In view of the recent upsurge of religious conflict in the Middle East, Africa, and Europe, it is essential for ASEAN to prevent conflict between Buddhists and Muslims. In the interest of regional peace, ASEAN needs to overcome some of its inhibition against interfering with the internal affairs of its members and develop a regional action plan to manage and resolve the crisis in the Bay of Bengal. Refugee management in the ASEAN region is always contentious because refugees are seen as non-traditional security threats, and many countries lack effective refugee protection instruments and mechanisms. Apart from the Philippines, Timor Leste, and Cambodia, no other ASEAN members have signed the Geneva Convention of Refugees and its protocols.
The ASEAN region, of which Myanmar has been a member since 1997, is interconnected by common ethnic and religious identities, culture, economic exchanges, and migration. This means that any form of humanitarian crisis and extremism growing in one country is a regional security threat. Though the ASEAN Charter underscores respect for sovereignty and territorial integrity and non-interference in the internal affairs of member states, the grouping has recently started to work on regional humanitarian issues, security promotion, conflict prevention and preventive diplomacy. Some ASEAN countries, such as Indonesia have started breaking from the principle of non-interference to comment on the Rohingya issue. Only a limited number of member states are willing to support Myanmar, and efforts are still largely fragmented, uncoordinated and led by individual countries rather than by the ASEAN community.
ASEAN may consider forming a minister-level working group with a mandate to address the refugee tragedy as a trans-national issue of long-standing concern to the whole of Southeast Asia. The working group should include ministers from the main countries involved, including Bangladesh, and representatives of the Muslim, Buddhist, and Christian faiths. It will also require a change in perspective in other ASEAN members, many of which see the issue as largely a national security issue, rather than a regional problem.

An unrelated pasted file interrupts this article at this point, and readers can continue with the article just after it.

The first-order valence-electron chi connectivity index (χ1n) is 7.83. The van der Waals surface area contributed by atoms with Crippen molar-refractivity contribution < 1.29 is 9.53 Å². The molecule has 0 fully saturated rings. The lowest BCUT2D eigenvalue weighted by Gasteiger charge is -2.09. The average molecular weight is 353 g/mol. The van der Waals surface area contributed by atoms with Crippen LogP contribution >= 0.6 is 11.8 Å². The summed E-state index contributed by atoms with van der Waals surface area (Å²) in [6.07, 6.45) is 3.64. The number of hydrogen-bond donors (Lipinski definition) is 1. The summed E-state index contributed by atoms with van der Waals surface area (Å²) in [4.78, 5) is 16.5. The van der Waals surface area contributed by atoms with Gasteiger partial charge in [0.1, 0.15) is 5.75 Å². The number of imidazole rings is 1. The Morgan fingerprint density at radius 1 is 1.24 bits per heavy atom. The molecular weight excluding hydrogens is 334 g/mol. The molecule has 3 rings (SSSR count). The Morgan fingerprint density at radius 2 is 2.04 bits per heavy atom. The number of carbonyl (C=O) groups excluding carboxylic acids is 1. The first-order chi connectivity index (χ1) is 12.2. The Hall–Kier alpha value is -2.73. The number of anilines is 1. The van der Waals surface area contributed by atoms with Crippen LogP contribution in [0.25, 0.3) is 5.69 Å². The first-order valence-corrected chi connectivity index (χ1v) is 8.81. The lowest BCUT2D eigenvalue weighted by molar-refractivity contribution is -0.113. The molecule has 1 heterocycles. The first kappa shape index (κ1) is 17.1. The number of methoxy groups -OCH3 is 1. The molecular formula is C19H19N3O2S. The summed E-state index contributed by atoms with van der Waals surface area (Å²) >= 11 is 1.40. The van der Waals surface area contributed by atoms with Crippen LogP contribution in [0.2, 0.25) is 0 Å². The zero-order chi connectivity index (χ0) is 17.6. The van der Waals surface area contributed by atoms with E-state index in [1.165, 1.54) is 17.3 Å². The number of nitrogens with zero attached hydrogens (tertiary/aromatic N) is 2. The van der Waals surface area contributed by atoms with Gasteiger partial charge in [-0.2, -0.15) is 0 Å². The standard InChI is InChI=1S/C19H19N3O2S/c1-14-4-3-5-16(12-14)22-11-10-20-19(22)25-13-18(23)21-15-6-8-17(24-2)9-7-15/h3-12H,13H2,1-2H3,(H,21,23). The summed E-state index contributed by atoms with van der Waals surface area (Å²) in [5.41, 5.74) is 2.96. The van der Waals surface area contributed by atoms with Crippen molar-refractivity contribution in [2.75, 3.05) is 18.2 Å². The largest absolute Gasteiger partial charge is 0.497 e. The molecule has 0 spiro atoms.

But member countries take a conservative approach because non-intervention is a guiding principle of the 1976 ASEAN charter. And ASEAN members remain divided on whether the Rohingya issue should be approached from a preventative diplomacy standpoint. ASEAN has been criticized for approaching the Rohingya issue too cautiously, and for failing to recognize that the ongoing conflict could divide the bloc along ethnoreligious lines. The region’s population is 60 percent Muslim, 18 percent Buddhist and 17 percent Christian; continued discrimination against the Rohingya already has become a rallying cry for sympathetic Islamic extremist groups in countries that provide asylum. This is an especially grave risk for Muslim-majority countries such as Indonesia.
To avoid a worsening refugee crisis, ASEAN members must move forward with preventive diplomacy and push the Myanmar government to stop political violence in Rakhine state while emphasizing local solutions such as legal and structural reforms that might finally allow the Rohingya to call Myanmar home. It is time for ASEAN to heed this call, shifting its mode of operation, so that mature democracy such as Singapore and Malaysia — which rank high in human-development indices — can become responsible global leaders, Malaysia seems to recognize this. To conclude, otherwise, this crisis may lead to the breakup of the ASEAN.
DISCLAIMER: The views and opinions expressed in this article are those of the authors and do not necessarily reflect the official policy and position of Regional Rapport.
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Impact of Rohingya Crisis on ASEAN